The History of Caterpillar Engines
The start of Caterpillar engines actually begins before Caterpillar was even a company. The history began back in the late1800’s when Daniel Best and Benjamin Holt were experimenting with various forms of steam tractors used for farming. The two competed with each other to gain the lead in the farm equipment industry. Throughout the late 1800’s and early 1900’s Holt and Best continued to build both steam and gas tractors. In 1908 Best sold his company to Holt.
In 1925 Holt Manufacturing and C. L. Best Gas Tractor, a company owned by Best’s son C. L. Best, merged to form Caterpillar Tractor Company. Three years later C. L. Best met with Carl George Arthur Rosen to discuss putting diesel engines in …show more content…
Coolant from the water pump flows through the aftercooler core. The compressed air is then passed along the outside of the core. The coolant takes the heat away from the air which lowers the air temperature causing it to become denser.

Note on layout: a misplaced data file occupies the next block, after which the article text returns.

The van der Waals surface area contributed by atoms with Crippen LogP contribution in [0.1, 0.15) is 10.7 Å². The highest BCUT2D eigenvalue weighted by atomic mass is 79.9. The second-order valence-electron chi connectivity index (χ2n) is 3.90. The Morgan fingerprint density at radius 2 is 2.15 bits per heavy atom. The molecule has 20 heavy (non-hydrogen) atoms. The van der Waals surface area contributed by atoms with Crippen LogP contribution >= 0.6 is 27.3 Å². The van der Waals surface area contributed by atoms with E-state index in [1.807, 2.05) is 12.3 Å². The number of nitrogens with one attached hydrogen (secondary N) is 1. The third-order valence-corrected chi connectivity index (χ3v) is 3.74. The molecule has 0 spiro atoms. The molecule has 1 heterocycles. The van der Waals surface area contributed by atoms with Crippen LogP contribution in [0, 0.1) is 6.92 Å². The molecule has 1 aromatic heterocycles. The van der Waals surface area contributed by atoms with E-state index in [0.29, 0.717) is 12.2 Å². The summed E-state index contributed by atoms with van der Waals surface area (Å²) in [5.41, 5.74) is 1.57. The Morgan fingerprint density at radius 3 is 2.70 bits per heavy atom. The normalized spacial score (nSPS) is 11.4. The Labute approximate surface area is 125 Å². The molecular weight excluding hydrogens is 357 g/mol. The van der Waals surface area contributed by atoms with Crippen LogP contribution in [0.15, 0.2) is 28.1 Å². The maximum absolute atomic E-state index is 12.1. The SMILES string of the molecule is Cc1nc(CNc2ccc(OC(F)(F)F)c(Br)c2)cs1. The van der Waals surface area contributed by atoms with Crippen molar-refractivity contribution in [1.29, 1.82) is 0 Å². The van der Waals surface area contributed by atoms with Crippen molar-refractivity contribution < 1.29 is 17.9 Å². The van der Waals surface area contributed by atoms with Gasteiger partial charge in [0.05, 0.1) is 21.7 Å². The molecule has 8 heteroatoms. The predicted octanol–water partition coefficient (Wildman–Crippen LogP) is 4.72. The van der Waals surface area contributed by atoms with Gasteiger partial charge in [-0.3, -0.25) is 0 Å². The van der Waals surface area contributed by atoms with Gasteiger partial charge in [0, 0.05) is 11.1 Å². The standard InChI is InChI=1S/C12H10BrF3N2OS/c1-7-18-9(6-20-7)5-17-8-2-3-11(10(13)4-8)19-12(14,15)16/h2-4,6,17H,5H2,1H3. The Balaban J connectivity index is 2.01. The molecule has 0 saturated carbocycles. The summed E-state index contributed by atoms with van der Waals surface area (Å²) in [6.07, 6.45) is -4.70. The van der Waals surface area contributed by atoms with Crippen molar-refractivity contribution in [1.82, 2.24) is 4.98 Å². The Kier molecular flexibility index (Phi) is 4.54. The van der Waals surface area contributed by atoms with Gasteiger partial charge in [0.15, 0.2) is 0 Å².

The third and final type of aftercooler is the Separate Circuit Aftercooler (SCAC). A separate cooling circuit used to cool the compressed air. The circuit has its own water pump, lines, and heat exchanger for the aftercooler. This system is very similar to the jacket water system.
After the increase in air volume engineers had to develope a more efficient fuel system to keep up. The old pump and nozzle groups, which had mechanical fuel injectors, used a small camshaft and individual plungers to supply fuel. This system was OK but couldn’t supply enough fuel for the amount of air going into the engine. This need led to the creation of a couple different types of fuel systems.
The first type of system was an electronically controlled unit injection system. This system used a solenoid on the injector to control the rate of injection. The solenoid is controlled by the Electronic Control Module (ECM). The actually injection timing is still controlled by a lobe on the camshaft.
The second type of system is the Hydraulically Actuated Electronically Controlled Unit Injector (HEUI). The HEUI system controls injection pressure electronically. The injector uses hydraulic energy from pressurized engine lube oil for injection.